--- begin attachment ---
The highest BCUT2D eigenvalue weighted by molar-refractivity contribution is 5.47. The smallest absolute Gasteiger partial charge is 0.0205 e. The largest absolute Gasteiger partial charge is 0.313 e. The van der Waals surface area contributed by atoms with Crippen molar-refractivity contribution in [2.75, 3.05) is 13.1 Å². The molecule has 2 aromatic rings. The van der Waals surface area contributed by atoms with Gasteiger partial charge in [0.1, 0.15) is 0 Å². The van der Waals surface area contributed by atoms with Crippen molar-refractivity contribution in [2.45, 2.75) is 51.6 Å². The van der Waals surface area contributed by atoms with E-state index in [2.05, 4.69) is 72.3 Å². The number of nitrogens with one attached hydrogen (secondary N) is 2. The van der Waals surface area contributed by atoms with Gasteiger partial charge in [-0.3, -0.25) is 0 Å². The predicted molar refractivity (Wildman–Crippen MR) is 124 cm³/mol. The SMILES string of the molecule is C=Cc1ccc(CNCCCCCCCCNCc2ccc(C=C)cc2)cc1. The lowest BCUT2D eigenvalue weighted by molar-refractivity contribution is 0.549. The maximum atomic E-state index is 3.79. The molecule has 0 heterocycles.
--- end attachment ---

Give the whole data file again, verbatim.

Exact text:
The highest BCUT2D eigenvalue weighted by molar-refractivity contribution is 5.47. The smallest absolute Gasteiger partial charge is 0.0205 e. The largest absolute Gasteiger partial charge is 0.313 e. The van der Waals surface area contributed by atoms with Crippen molar-refractivity contribution in [2.75, 3.05) is 13.1 Å². The molecule has 2 aromatic rings. The van der Waals surface area contributed by atoms with Gasteiger partial charge in [0.1, 0.15) is 0 Å². The van der Waals surface area contributed by atoms with Crippen molar-refractivity contribution in [2.45, 2.75) is 51.6 Å². The van der Waals surface area contributed by atoms with E-state index in [2.05, 4.69) is 72.3 Å². The number of nitrogens with one attached hydrogen (secondary N) is 2. The van der Waals surface area contributed by atoms with Gasteiger partial charge in [-0.3, -0.25) is 0 Å². The predicted molar refractivity (Wildman–Crippen MR) is 124 cm³/mol. The SMILES string of the molecule is C=Cc1ccc(CNCCCCCCCCNCc2ccc(C=C)cc2)cc1. The lowest BCUT2D eigenvalue weighted by molar-refractivity contribution is 0.549. The maximum atomic E-state index is 3.79. The molecule has 0 heterocycles.